18. [HoMü86]
    H. C. Hoppe, H. Mühlenbein: Parallel Adaptive Full-Multigrid-Methods on Mes/sage/—Based Multiprocessors, Parallel Computing 3, 1986. pp 269–287Google Scholar
  19. [INMO83]
    INMOS ltd.: Occam Programming Manual, 1983.Google Scholar
  20. [KrMü87]
    O. Krämer, H. Mühlenbein: Mapping Strategies in Message-Based Multiprocessor Systems, Proc. Conf. on Parallel Architectures and Languages Europe, Eindhoven, The Netherlands, June 15–19, 1987. pp 213–225Google Scholar
  21. [LeSt85]
    D. P. O'Leary, G. W. Stewart: Data-Flow Algorithms for Parallel Matrix Computations, Comm. ACM, Vol.28, No.8, Aug. 1985.Google Scholar
  22. [MGK87]
    H. Mühlenbein, M. Gorges-Schleuter, O. Krämer: New Solutions to the Mapping Problem — The Evolution Approach, Parallel Computing, to be published, 1987.Google Scholar
  23. [MLSW86]
    H. Mühlenbein, F. Limburger, S. Streitz, S. Warhaut: MUPPET, A Programming Environment for Message-Based Multiprocessors, Proc. Fall Joint Computer Conference, Dallas, Nov. 1986.Google Scholar
  24. [MMW86]
    E. Maehle, K. Moritzen, K. Wirl: A Graph Model for Diagnosis and Reconfiguration and its Application to a Fault Tolerant Multiprocessor System, Proc. IEEE Conf. on Fault Tolerant Computing, 1986. pp 292–297Google Scholar
  25. [NiSa86]
    D. Nicol, J. Saltz: Dynamic Remapping of Parallel Computations with Varying Resource Demands, ICASE report 86-45, Nasa Langley, 1986.Google Scholar
  26. [PrSt84]
    I. Prigogine, I. Stengers: Order out of Chaos, Bantam, New York, 1986.Google Scholar
  27. [Quin84]
    P. Quinton: Automatic Synthesis of Systolic Arrays from Uniform Recurrent Equations, Proc. IEEE Int. Conf. on Parallel Processing, 1984. pp 208–214Google Scholar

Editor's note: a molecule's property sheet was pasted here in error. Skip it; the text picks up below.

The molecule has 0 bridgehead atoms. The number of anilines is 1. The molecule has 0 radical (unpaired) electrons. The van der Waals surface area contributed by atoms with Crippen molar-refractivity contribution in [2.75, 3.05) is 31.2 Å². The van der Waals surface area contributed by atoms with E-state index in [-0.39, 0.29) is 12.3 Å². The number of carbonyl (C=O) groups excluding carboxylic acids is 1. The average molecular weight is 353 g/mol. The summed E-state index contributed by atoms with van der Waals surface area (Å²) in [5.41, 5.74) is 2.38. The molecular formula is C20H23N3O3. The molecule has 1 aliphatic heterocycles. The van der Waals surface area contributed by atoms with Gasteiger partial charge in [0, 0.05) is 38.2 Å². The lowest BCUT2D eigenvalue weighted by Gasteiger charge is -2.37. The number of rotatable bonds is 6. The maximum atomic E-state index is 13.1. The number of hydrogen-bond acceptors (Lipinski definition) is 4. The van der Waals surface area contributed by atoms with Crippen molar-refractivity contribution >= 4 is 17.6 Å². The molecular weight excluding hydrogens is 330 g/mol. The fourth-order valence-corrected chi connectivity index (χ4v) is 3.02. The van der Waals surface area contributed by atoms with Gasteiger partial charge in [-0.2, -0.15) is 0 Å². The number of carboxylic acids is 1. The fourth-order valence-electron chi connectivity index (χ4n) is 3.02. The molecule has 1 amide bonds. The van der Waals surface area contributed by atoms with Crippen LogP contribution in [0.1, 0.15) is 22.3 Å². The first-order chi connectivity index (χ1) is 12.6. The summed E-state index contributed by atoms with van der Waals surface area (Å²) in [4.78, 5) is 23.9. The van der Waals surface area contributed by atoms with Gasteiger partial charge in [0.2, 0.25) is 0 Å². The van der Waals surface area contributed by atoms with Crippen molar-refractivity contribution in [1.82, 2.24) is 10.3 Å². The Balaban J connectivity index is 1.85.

28. [SaSc85]
    Y. Saad, M. H. Schultz: Topological Properties of Hypercubes, Yale University, Research Report RR-389, June 1985.Google Scholar
  29. [Schr87]
    W. Schröder: Concepts of a Distributed Process Execution and Communication Environment (PEACE), Technical Report, GMD FIRST, Berlin, 1987.Google Scholar
  30. [ScJo85]
    K. Schwans, A. K. Jones: Specifying Resource Allocation for Parallel Programs on the CM* Multiprocessor, Ohio State University, OSU-CISRC-TR-85-10, 1985.Google Scholar
  31. [SeSn86]
    Z. Segall, L. Snyder [ed.]: Performance efficient parallel programming, Proc. NSF Workshop at Carnegie Mellon University, 1986.Google Scholar
  32. [SeRu85]
    Z. Segall, L. Rudolph: PIE: A Programming and Instrumentation Environment for Parallel Processing, IEEE Software, Nov. 1985. pp 22–37Google Scholar
  33. [Shap84]
    E. Shapiro: Systolic Programming: A Paradigm of Parallel Processing, Proc. Int. Conf. on Fifth Generation Computer, Tokio, 1984.Google Scholar
  34. [SnSo86]
    L. Snyder, D. Socha: POKER on the COSMIC CUBE: The First Retargetable Parallel Programming Language and Environment, Proc. IEEE Int. Conf. on Parallel Processing, 1986. pp 628–635Google Scholar
  35. [Snyd82]
    L. Snyder: Introduction to the Configurable, Highly Parallel Computer, IEEE Computer, Feb. 1982. pp 47–56Google Scholar
  36. [Snyd84]
    L. Snyder: Parallel Programming and the POKER Programming Environment, IEEE Computer, July 1984. pp 27–55Google Scholar
  37. [Uhr85]
    L. Uhr: Massively Parallel Multi-Computer Hardware — Software Structures for Learning, in: Complex Systems — Operational Approaches; H. Haken ed., Springer, New York, 1985.Google Scholar
  38. [Ullm84a]
    J. D. Ullmann: Computational Aspects of VLSI, Computer Science Press, 1984.Google Scholar
  39. [Ullm84b]
    J. D. Ullmann: Some Thoughts About Supercomputer Organization, Proc. IEEE Compcon, San Francisco, 1984, pp 424–431Google Scholar
  40. [Wirt85]
    N. Wirth: Programming in Modula-2, Third corrected Edition, Springer, Berlin, 1985.Google Scholar

Copyright information

© Springer-Verlag Berlin Heidelberg 1988

Authors and Affiliations

  • H. Mühlenbein
    • 1
  • O. Krämer
    • 1
  • F. Limburger
    • 1
  • M. Mevenkamp
    • 1
  • S. Streitz
    • 1
  1. 1.Gesellschaft für Mathematik und Datenverarbeitung mbHSankt Augustin 1

Personalised recommendations